Andre Roberson started his 14th game for Oklahoma City in Thursday’s TNT showdown with the Spurs. It was an unremarkable performance, with no severe flaws exposed and no hidden skills unearthed, a good-natured 5 points and 5 boards in 15 minutes spent alongside several bigger presences. His biggest moment of the night, a semi-transition 3 pointer that put the Thunder up 57-56 early in the third quarter, was emblematic of the modern NBA role player: put your head down, run the right flank, get to the corner, catch and shoot. Thank you Serge for the defensive stop that sent us on our merry way, thank you Russell for finding the open man. I’ll be here all week, unless you waive me for tax purposes.
Roberson solidifying his grasp as the Thunder’s token third perimeter starter for those cold, dark Thabo Sefoloshaless nights is not necessarily a harbinger of things to come. His competition amounts to the tantalizingly inadequate Perry Jones, the Thunder’s previous long-limbed low-risk draft project, as any other would-be contender is preserved for alternate duty. Reggie Jackson can’t simultaneously start games and serve as the second unit’s spearhead, Derek Fisher and Caron Butler are too small and too big, respectively, to stay with the generic opposing starting 2, and Jeremy Lamb has slipped out of the rotation altogether until further notice. For years, Sefolosha has perfectly filled the role of bridging first and second units with his quiet, gluey qualities, and in his injured absence Roberson is a reluctant choice du jour, placeholding for the placeholder.
That said, it’s also possible that by picking him for such duty, the Thunder may be grooming Roberson as a long-term Sefolosha replacement. While the Swiss swingman isn’t on the precipice of retirement, he is about to cross the 30 year threshold, and will be an unrestricted free agent this summer. With a league vying for proven 3-and-D contributors and a looming tax line, keeping Sefolosha in tow may be hard for the frugal Thunder.
Roberson is hardly a savior in this regard, as much like his TNT performance, he has been unremarkable for most of his rookie year. While getting real minutes on a contending team as a rookie season is obviously an accomplishment unto itself, Roberson has neither excelled enough to stoke long-term enthusiasm nor disappointed enough to quell it. He has good size for a wing and is damn impressive as a rebounder (his 13.1 rebound rate ranks 4th on the team, behind only the big man trifecta of Steven Adams, Serge Ibaka and Kendrick Perkins), while being spotted with run-of-the-mill first-year acne in the form of a horrendous turnover ratio. He’s a good finisher at the rim and atrocious when shooting from anywhere else, which coupled with his low free throw rate makes him ineffecient. as a scorer in his limited attempts at being one. He’s an athletic rookie trying to stick; we’ve seen this story thousands of times, with multiple endings, and so far it would be foolish to try and predict which one is Roberson’s.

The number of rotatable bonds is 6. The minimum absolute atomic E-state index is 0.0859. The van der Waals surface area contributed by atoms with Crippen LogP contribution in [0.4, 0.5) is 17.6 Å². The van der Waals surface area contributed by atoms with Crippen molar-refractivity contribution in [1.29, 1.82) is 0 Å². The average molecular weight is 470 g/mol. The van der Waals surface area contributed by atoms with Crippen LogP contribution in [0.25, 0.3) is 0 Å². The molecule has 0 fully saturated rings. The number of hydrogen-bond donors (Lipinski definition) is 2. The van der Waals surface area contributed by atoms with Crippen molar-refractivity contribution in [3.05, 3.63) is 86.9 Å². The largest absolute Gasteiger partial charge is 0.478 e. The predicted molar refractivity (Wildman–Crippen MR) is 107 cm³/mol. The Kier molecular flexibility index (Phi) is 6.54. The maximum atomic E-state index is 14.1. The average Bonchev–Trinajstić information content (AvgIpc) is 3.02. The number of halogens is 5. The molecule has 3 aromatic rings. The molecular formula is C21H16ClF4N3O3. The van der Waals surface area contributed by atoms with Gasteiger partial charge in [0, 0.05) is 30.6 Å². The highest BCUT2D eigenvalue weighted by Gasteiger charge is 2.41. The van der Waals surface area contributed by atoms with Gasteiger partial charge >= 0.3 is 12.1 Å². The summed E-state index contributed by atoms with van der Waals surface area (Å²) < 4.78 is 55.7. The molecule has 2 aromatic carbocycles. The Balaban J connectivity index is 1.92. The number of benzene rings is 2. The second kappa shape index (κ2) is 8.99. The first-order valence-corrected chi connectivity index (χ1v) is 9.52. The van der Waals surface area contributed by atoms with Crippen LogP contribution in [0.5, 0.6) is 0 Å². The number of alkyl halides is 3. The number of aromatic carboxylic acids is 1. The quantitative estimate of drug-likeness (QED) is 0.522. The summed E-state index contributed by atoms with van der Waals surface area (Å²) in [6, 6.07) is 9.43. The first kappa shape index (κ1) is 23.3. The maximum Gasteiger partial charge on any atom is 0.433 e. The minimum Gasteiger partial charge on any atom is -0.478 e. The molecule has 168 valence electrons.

It should be noted, however, that there are few settings better suited for such a story than OKC. While they have lost some of their developmental luster, as the 2010-2011ish prime of Presti adulation had nowhere to go but down, the Thunder’s track record with wing players is almost unfair. Indeed, while their hand hasn’t been as successful when drafting big man prospects in the Presti era (Byron Mullens and Cole Aldrich are the more recent flops, but further down the NBA’s anecdotal history you may find the likes of D.J. White, Mouhamed Sene, Robert Swift, and the NBA’s all-time PER leader Steven Hill), Oklahoma City has consistently done miraculous work with their perimeter youngsters in precisely the two areas Roberson has struggled with the most.
*Eric Maynor was drafted by, and played the first 26 games of his rookie season with the Utah Jazz
This list obviously offers no guarantees – Kyle Weaver didn’t make it despite a glowing endorsement from yours truly, Maynor’s NBA career is slowly fizzling away and the jury is still out on Lamb and Jones. But OKC clearly knows a thing or two about teaching perimeter youngsters to turn the ball over less and put it in the basket more, or at the very least, about not interfering with the development in those areas that comes with natural maturation.
To become OKC’s newest low-usage defensive wing, Roberson needs to be able to make sure the limited possessions that end at his hands end well. Early on in his NBA career, he hasn’t done so, and has been given circumstantial minutes despite it. But with a developmental team tailor-made for those very flaws, Roberson can end up as another solid Presti find in a draft class hideously bereft of long term talent. It may not be enough for unabashed optimism, but it’s definitely in play. It’s hard to ask for more from a 26th pick.